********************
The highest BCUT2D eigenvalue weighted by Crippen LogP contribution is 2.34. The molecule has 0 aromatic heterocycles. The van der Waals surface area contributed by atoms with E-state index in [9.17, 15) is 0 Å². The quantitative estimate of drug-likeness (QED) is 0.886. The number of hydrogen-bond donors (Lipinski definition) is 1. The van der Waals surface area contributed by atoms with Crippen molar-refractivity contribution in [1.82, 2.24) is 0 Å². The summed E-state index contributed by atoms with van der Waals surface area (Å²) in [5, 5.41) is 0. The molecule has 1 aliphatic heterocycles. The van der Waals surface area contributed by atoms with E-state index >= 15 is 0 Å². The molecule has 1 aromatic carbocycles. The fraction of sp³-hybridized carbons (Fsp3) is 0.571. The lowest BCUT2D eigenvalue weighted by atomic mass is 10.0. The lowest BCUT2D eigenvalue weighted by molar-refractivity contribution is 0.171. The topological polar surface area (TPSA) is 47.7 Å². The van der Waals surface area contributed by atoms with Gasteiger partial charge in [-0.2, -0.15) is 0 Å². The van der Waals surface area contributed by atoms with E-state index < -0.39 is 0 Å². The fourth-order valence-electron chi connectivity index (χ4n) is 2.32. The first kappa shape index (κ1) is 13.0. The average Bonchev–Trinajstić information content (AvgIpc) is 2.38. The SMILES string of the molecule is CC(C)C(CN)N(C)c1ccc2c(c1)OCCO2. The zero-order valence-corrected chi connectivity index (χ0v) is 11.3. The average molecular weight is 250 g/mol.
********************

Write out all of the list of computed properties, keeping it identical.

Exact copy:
The highest BCUT2D eigenvalue weighted by Crippen LogP contribution is 2.34. The molecule has 0 aromatic heterocycles. The van der Waals surface area contributed by atoms with E-state index in [9.17, 15) is 0 Å². The quantitative estimate of drug-likeness (QED) is 0.886. The number of hydrogen-bond donors (Lipinski definition) is 1. The van der Waals surface area contributed by atoms with Crippen molar-refractivity contribution in [1.82, 2.24) is 0 Å². The summed E-state index contributed by atoms with van der Waals surface area (Å²) in [5, 5.41) is 0. The molecule has 1 aliphatic heterocycles. The van der Waals surface area contributed by atoms with E-state index >= 15 is 0 Å². The molecule has 1 aromatic carbocycles. The fraction of sp³-hybridized carbons (Fsp3) is 0.571. The lowest BCUT2D eigenvalue weighted by atomic mass is 10.0. The lowest BCUT2D eigenvalue weighted by molar-refractivity contribution is 0.171. The topological polar surface area (TPSA) is 47.7 Å². The van der Waals surface area contributed by atoms with Gasteiger partial charge in [-0.2, -0.15) is 0 Å². The van der Waals surface area contributed by atoms with E-state index < -0.39 is 0 Å². The fourth-order valence-electron chi connectivity index (χ4n) is 2.32. The first kappa shape index (κ1) is 13.0. The average Bonchev–Trinajstić information content (AvgIpc) is 2.38. The SMILES string of the molecule is CC(C)C(CN)N(C)c1ccc2c(c1)OCCO2. The zero-order valence-corrected chi connectivity index (χ0v) is 11.3. The average molecular weight is 250 g/mol.